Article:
How to Protect Your Dog from a Second CCL Tear?
How to Protect Your Dog from a Second CCL Tear? So many of us have gone through CCL tears in our dogs, but did you know that their other knee is now at risk as well?
According to the American College of Veterinary Surgeons, “40-60% of dogs that have CrCLD in one knee will at some future time develop a similar problem in the other knee.” Today, we have with us canine rehabilitation expert Dr. Debra Canapp to learn how to properly prepare and protect your dog from future mishaps.
Watch the Full interview by clicking the image below.
Introduction to Dr. Canapp
Debra Canapp started in canine rehab at the dawn of this industry over 15-20 years ago. Transitioning into a full-time sports medicine and rehabilitation veterinarian was so fulfilling with watching the dogs that are in pain begin to feel good again.
Dog Knee Injuries 101
Knee injuries are the most common injury in dogs. At their clinic, they see nearly 30 knee injuries a week. All dogs are susceptible to a knee injury, but some breeds are more predisposed to it than others.
The most common knee injury is a ruptured CCL (an ACL in a human).
A range of things can cause CCL tears. Freak accidents like tripping over uneven earth could cause it, or if a dog has a significantly increased tibial plateau slope, it can increase the probability of a CCL tear. Certain diseases can also cause inflammation in the body and can also potentially break down ligaments, which can also cause those tears.
This type of tear can take a long time to rehab fully, around three months, but it ultimately causes more anguish in the human owner than the dog.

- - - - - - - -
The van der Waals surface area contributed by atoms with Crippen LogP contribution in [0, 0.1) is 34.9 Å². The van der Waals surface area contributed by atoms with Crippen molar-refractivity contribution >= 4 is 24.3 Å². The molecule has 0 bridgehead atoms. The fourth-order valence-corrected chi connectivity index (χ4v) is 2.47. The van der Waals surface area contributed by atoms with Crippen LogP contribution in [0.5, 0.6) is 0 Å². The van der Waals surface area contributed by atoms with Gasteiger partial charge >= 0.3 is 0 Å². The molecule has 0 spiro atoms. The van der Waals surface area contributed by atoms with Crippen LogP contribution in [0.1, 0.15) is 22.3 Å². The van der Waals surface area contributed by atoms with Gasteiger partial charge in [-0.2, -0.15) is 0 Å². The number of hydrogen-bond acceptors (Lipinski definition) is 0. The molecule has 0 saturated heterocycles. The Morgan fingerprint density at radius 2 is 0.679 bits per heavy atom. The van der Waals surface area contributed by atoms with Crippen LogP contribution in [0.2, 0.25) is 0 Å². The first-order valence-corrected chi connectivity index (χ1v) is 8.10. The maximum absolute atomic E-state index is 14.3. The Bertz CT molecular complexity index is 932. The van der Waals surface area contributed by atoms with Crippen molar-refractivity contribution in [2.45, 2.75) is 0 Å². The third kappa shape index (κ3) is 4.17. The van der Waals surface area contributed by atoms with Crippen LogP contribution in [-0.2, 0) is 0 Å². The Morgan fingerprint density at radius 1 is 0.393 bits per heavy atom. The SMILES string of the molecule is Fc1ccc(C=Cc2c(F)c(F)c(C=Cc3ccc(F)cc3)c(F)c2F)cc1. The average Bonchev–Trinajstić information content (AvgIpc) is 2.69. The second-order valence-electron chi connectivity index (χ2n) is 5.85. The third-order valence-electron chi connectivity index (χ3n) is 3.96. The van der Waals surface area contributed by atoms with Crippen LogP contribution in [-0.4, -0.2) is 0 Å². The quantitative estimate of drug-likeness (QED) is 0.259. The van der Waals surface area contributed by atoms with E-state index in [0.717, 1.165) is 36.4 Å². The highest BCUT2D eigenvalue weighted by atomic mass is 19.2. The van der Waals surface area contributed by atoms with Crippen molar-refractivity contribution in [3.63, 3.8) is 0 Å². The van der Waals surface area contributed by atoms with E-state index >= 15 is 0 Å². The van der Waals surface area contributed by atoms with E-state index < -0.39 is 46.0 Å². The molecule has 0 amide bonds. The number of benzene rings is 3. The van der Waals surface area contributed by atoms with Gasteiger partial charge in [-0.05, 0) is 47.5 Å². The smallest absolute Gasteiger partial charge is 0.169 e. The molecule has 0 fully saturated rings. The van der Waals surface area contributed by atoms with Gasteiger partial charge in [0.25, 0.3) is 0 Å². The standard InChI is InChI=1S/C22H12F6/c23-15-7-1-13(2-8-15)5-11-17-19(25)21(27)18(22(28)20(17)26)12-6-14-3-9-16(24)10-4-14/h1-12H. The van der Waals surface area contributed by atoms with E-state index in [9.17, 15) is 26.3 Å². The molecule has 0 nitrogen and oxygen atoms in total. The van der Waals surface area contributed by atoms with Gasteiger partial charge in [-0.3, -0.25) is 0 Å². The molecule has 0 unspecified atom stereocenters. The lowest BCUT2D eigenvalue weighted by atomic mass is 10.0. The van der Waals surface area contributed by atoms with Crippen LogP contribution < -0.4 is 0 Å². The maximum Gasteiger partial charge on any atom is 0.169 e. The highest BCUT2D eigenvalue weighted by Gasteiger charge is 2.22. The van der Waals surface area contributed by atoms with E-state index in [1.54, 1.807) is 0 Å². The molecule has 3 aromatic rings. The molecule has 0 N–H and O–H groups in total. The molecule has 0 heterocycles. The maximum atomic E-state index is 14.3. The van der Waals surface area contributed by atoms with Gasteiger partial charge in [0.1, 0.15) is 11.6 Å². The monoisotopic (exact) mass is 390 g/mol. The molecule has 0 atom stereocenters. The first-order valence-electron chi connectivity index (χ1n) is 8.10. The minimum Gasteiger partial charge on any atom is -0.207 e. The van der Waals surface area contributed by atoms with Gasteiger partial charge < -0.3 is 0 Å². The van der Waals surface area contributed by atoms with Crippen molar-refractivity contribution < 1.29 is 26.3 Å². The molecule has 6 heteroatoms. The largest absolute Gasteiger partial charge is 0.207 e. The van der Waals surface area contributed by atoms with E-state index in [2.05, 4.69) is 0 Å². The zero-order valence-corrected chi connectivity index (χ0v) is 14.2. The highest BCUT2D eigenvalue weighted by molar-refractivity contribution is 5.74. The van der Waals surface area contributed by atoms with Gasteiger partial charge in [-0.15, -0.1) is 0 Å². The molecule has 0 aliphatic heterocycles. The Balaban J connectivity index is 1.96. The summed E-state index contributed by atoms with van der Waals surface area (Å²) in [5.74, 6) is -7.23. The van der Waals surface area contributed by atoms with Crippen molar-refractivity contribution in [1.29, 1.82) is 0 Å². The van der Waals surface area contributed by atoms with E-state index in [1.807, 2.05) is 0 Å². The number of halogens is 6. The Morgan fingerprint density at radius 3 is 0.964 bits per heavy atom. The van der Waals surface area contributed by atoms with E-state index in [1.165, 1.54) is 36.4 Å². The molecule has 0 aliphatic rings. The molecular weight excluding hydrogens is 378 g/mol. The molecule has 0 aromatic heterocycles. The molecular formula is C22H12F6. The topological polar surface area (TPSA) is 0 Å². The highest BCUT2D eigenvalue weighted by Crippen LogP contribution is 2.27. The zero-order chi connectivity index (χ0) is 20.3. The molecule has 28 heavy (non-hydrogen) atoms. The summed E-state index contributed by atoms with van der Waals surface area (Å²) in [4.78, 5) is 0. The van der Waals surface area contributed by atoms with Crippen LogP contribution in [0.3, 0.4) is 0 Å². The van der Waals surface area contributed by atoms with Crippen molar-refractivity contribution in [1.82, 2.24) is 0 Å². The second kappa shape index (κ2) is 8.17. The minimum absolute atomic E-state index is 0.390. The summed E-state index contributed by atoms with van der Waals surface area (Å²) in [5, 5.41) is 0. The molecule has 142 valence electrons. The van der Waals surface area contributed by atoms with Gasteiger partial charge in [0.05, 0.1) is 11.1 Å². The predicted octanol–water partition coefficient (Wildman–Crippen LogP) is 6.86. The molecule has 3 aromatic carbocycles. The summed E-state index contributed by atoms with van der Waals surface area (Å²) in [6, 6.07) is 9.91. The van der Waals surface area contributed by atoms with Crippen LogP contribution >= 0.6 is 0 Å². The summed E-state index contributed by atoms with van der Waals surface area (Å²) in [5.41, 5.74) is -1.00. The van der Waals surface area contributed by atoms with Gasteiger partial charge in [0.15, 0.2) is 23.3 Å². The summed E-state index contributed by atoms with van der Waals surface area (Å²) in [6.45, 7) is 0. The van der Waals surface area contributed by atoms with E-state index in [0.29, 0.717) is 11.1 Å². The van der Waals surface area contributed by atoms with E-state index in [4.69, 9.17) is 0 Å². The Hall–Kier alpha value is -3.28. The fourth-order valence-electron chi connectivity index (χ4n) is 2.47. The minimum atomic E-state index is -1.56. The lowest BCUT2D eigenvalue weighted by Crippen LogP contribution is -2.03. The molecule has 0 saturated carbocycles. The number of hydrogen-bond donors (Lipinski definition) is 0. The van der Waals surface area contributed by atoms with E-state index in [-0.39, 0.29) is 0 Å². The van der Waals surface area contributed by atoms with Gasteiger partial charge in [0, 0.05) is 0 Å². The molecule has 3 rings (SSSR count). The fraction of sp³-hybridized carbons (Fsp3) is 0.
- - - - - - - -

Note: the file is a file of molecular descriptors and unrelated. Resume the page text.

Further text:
According to the American College of Veterinary Surgeons, “40-60% of dogs that have CrCLD in one knee will at some future time develop a similar problem in the other knee.” Dr. Canapp agrees with this statistic, as it was reported on in a study in 2009 that examined Labradors.
But that study was done 10 years ago, so Dr. Canapp believes there are several new techniques in place to help lower that number.
When dogs injured their first CCL, surgical correction is typically the standard of care – with injury and surgery comes discomfort, which causes them to place more weight on the other side. In addition, while the dog heals from surgery, they need to build up muscle mass.
If the dog doesn’t have enough muscle mass by the time they are technically healed, they will continue to favor the initially injured side and overweight the other side. If free activity is re-introduced with this scenario, the other leg is going to be over worked which could lead to a ruptured CCL on that side.
- The structures in the opposite knee can’t take additional weight long term, so an inflammatory cascade is initiated. Inflammation will add to break down ligaments. It’s like a race against time to get more weight on the surgical leg that was just repaired, building up muscle mass in that leg, so it can evenly support the dog once they go back to their activity.
To prevent the other side from tearing, the #1 thing Dr. Canapp recommends is to help your dog support their body and hopefully add to preventing the original tear through putting your dog on nutritional supplements. The magical three she recommends are 1TDC, an Omega-3 fatty acid, and a glucosamine chondroitin sulfate.
This combination is recommended for all dogs, especially those who are super active. Even those who are couch potatoes have anatomical challenges, so these supplements will be good for them, too.